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A big piece of Mayor Kevin Faulconer’s plan to ease San Diego’s housing crisis was set to go before the City Council last week. It didn’t.

As Lisa Halverstadt reports, Faulconer’s plan to entice developers to build more middle-income units is on pause and likely to undergo changes.

“The postponement followed concerns from unions and affordable housing advocates that the proposal wouldn’t serve the middle-class San Diegans it’s intended to benefit and that it could hamper efforts to build homes reserved for low-income residents,” Halverstadt writes.

The plan would have let developers receive incentives to build homes for families that make 150 percent of the annual median income, but union leaders and affordable housing advocates argued that amount was too high, and that the income requirements should be lower.

They also “fear the program could undermine a similar program that allows developers to build more units in exchange for reserving some of those homes for people with low incomes.”

The Art of Dealmaking

At first glance, being an artist might seem like the ultimate independent career – the only constraints are their imaginations and talents, right?

But artists actually depend quite a bit on other parties to make a livelihood: gallery owners, curators, art dealers.

“Enter the growing trend of artists renting out short-term venues for quick pop-up shows and artist-led art fairs,” Kinsee Morlan writes in the latest Culture Report.

One local painter has a pop-up gallery going in Little Italy where she and her mom work long hours promoting and selling her work.

“I don’t think that you can just open up a gallery and slap on a sign and make it,” painter Sarah Stieber told Morlan. “I think it’s 10-hour days and no breaks. It’s just constant creative marketing and hustling and never stopping.”

All the Dockless Bike Freakout News That’s Fit to Print

A Brief Guide to the City’s New Bike Boxes

Flummoxed by those bold new bike-focused street markings in Hillcrest? Our contributor Randy Dotinga has a quick FAQ about why certain San Diego roads got a new paint job and what drivers and cyclists should do when they across them.

A driver’s-eye view of the new “bike box” street markings at Fifth Avenue and Washington Street in Hillcrest. / Photo by Randy Dotinga
A driver’s-eye view of the new “bike box” street markings at Fifth Avenue and Washington Street in Hillcrest. / Photo by Randy Dotinga

Wait, there are new street markings in town?

Yes. Just take a spin north through Hillcrest on Fifth Avenue and drive past University Avenue. As you approach the Washington Avenue intersection, you’ll spot a skinny, green-painted strip on the right side of the center left-turn lane. The strip expands into a green box that takes up the entire turn lane immediately before the crosswalk. Both the rectangle and the box are emblazoned with bicycle stencils.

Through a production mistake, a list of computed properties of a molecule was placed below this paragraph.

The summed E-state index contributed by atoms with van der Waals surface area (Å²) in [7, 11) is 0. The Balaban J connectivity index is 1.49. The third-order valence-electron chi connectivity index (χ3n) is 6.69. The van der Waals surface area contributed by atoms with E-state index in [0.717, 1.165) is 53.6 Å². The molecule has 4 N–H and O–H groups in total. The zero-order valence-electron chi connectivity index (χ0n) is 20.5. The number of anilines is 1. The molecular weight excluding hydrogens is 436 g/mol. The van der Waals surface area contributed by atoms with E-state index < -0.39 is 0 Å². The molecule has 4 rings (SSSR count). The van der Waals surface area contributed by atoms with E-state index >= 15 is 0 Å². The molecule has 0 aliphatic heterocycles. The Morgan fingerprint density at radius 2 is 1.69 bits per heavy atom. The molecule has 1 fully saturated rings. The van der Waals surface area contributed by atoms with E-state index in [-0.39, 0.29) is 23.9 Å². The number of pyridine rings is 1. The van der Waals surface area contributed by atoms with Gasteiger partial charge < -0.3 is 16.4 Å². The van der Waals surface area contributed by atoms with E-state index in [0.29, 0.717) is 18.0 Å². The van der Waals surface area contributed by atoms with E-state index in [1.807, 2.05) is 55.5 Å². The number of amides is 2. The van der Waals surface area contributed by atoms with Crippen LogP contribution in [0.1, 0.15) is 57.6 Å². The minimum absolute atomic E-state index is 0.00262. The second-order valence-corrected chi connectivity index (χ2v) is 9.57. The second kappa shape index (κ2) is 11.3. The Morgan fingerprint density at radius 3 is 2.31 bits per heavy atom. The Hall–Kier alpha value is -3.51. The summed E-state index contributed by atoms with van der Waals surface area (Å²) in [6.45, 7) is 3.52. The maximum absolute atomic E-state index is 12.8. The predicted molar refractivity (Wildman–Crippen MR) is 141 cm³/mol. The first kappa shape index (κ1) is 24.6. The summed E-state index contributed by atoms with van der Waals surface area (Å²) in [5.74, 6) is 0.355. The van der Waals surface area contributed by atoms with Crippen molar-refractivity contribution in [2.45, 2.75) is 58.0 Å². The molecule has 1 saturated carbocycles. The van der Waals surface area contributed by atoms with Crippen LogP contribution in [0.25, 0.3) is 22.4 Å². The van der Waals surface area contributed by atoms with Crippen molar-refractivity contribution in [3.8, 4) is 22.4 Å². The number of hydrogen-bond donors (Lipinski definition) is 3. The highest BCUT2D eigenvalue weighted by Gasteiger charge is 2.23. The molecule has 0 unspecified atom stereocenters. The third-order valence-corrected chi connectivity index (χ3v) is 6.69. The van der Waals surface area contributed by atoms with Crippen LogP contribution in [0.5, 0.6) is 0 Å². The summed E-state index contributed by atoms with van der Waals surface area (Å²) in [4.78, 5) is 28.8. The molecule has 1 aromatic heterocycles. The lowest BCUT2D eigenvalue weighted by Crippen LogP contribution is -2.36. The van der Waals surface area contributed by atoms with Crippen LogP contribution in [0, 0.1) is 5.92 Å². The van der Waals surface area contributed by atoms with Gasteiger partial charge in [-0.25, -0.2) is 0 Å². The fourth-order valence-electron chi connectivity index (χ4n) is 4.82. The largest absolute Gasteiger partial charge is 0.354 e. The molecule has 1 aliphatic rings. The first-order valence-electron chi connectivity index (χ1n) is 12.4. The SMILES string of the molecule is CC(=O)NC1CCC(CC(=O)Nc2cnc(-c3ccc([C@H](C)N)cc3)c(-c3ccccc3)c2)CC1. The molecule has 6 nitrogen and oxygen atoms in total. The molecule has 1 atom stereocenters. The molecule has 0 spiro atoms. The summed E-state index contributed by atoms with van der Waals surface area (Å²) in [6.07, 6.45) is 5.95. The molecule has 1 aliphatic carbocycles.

What are they for?

The markings create “bike boxes” — spaces on city streets that are reserved only for cyclists. The idea is to create spaces at intersections where cyclists can be more prominent and visible during turns. In some cases, they’re designed to prevent a potentially fatal “right hook” — when a driver turns right without noticing a cyclist who’s in the way.

At the Fifth Avenue intersection, the thin green strip gives cyclists a heads-up before they enter the bike box. Then the cyclists can wait in the box ahead of cars for the light to turn green.

There are are other bike boxes, with somewhat different set-ups, at the busy Hillcrest intersections of Sixth Avenue and University Avenue (here’s a photo via BikeSD) and at Fifth Avenue and University Avenue.

A city spokesman said a bike box has also been installed at the intersection of Carmel Mountain Road and Peñasquitos Drive.

According to BikeSD, National City installed seven bike boxes in 2014.

What should cars do at a bike box?

Cars are supposed to stay out of the bike box while they’re waiting for the light to change.

Do bike boxes work?

There isn’t much data about this. For a 2011 study, researchers at Portland State University videotaped 10 intersections with bike boxes and two other intersections in Portland, Ore. The researchers found that about three-quarters of drivers stopped outside the bike boxes. (It seemed to help that a “Get Behind It” billboard campaign educated drivers about how the boxes work.) The study also reported that “the number of [car vs. bike] conflicts fell and yielding behavior increased, which should lead to improvements in safety.”

That’s a bit of a hedge, of course. Still, the study found that most cyclists and drivers surveyed thought the boxes made things safer. Even most of the drivers who aren’t bikers thought so.

Will we get more of these?

Seems likely. A city spokesman said “more are being incorporated into new bikeways where they fulfill a need and are deemed appropriate.”

In Other News

Sara Libby was VOSD’s managing editor until 2021. She oversaw VOSD’s newsroom and content.

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